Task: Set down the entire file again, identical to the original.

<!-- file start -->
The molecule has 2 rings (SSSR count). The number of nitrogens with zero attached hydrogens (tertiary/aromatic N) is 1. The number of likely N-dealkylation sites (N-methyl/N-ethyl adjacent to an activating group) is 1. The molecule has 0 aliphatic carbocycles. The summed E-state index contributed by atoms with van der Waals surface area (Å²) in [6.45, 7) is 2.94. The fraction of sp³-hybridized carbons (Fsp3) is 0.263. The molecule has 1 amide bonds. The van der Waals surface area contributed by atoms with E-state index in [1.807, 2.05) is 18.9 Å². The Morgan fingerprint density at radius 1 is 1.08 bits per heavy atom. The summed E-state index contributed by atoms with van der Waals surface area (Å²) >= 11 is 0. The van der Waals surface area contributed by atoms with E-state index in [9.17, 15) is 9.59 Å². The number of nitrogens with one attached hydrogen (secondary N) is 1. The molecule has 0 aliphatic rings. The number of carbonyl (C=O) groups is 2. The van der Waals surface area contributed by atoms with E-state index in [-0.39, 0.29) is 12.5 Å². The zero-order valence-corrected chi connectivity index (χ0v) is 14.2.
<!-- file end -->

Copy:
The molecule has 2 rings (SSSR count). The number of nitrogens with zero attached hydrogens (tertiary/aromatic N) is 1. The number of likely N-dealkylation sites (N-methyl/N-ethyl adjacent to an activating group) is 1. The molecule has 0 aliphatic carbocycles. The summed E-state index contributed by atoms with van der Waals surface area (Å²) in [6.45, 7) is 2.94. The fraction of sp³-hybridized carbons (Fsp3) is 0.263. The molecule has 1 amide bonds. The van der Waals surface area contributed by atoms with E-state index in [1.807, 2.05) is 18.9 Å². The Morgan fingerprint density at radius 1 is 1.08 bits per heavy atom. The summed E-state index contributed by atoms with van der Waals surface area (Å²) >= 11 is 0. The van der Waals surface area contributed by atoms with E-state index in [9.17, 15) is 9.59 Å². The number of nitrogens with one attached hydrogen (secondary N) is 1. The molecule has 0 aliphatic rings. The number of carbonyl (C=O) groups is 2. The van der Waals surface area contributed by atoms with E-state index in [-0.39, 0.29) is 12.5 Å². The zero-order valence-corrected chi connectivity index (χ0v) is 14.2.